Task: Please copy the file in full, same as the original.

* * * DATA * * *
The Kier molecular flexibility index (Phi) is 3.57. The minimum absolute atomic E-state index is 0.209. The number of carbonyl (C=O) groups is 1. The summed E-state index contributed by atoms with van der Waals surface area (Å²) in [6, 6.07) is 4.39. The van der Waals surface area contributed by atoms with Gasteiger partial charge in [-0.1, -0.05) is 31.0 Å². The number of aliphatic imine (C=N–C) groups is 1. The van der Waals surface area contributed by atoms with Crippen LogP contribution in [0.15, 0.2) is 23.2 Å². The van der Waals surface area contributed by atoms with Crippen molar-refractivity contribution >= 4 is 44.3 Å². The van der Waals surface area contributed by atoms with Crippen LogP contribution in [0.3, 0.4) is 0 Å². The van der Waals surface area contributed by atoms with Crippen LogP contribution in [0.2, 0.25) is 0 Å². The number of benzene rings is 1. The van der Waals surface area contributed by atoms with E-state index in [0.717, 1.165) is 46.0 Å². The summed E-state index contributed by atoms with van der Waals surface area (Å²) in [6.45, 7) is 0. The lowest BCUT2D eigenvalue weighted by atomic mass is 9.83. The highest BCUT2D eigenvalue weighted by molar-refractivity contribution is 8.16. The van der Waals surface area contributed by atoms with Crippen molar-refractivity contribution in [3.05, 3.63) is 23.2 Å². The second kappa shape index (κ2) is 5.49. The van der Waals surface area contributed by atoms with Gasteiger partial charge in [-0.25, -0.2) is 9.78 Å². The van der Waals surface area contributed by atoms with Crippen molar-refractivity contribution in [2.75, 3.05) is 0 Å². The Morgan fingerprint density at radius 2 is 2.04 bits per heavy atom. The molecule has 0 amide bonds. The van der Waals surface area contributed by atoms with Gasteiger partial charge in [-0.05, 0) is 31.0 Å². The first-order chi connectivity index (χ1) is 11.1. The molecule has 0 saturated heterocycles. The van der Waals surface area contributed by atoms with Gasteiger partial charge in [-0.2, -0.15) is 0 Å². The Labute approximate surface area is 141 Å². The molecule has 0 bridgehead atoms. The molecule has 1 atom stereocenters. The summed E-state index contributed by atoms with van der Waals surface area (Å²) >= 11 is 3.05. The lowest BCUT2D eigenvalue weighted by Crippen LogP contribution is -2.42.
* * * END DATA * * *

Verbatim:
The Kier molecular flexibility index (Phi) is 3.57. The minimum absolute atomic E-state index is 0.209. The number of carbonyl (C=O) groups is 1. The summed E-state index contributed by atoms with van der Waals surface area (Å²) in [6, 6.07) is 4.39. The van der Waals surface area contributed by atoms with Gasteiger partial charge in [-0.1, -0.05) is 31.0 Å². The number of aliphatic imine (C=N–C) groups is 1. The van der Waals surface area contributed by atoms with Crippen LogP contribution in [0.15, 0.2) is 23.2 Å². The van der Waals surface area contributed by atoms with Crippen molar-refractivity contribution >= 4 is 44.3 Å². The van der Waals surface area contributed by atoms with Crippen LogP contribution in [0.3, 0.4) is 0 Å². The van der Waals surface area contributed by atoms with Crippen LogP contribution in [0.2, 0.25) is 0 Å². The number of benzene rings is 1. The van der Waals surface area contributed by atoms with E-state index in [0.717, 1.165) is 46.0 Å². The summed E-state index contributed by atoms with van der Waals surface area (Å²) in [6.45, 7) is 0. The lowest BCUT2D eigenvalue weighted by atomic mass is 9.83. The highest BCUT2D eigenvalue weighted by molar-refractivity contribution is 8.16. The van der Waals surface area contributed by atoms with Crippen molar-refractivity contribution in [3.05, 3.63) is 23.2 Å². The second kappa shape index (κ2) is 5.49. The van der Waals surface area contributed by atoms with Gasteiger partial charge in [-0.25, -0.2) is 9.78 Å². The van der Waals surface area contributed by atoms with Crippen molar-refractivity contribution in [2.75, 3.05) is 0 Å². The Morgan fingerprint density at radius 2 is 2.04 bits per heavy atom. The molecule has 0 amide bonds. The van der Waals surface area contributed by atoms with Gasteiger partial charge in [-0.05, 0) is 31.0 Å². The first-order chi connectivity index (χ1) is 11.1. The molecule has 0 saturated heterocycles. The van der Waals surface area contributed by atoms with Gasteiger partial charge in [-0.2, -0.15) is 0 Å². The Labute approximate surface area is 141 Å². The molecule has 0 bridgehead atoms. The molecule has 1 atom stereocenters. The summed E-state index contributed by atoms with van der Waals surface area (Å²) >= 11 is 3.05. The lowest BCUT2D eigenvalue weighted by Crippen LogP contribution is -2.42.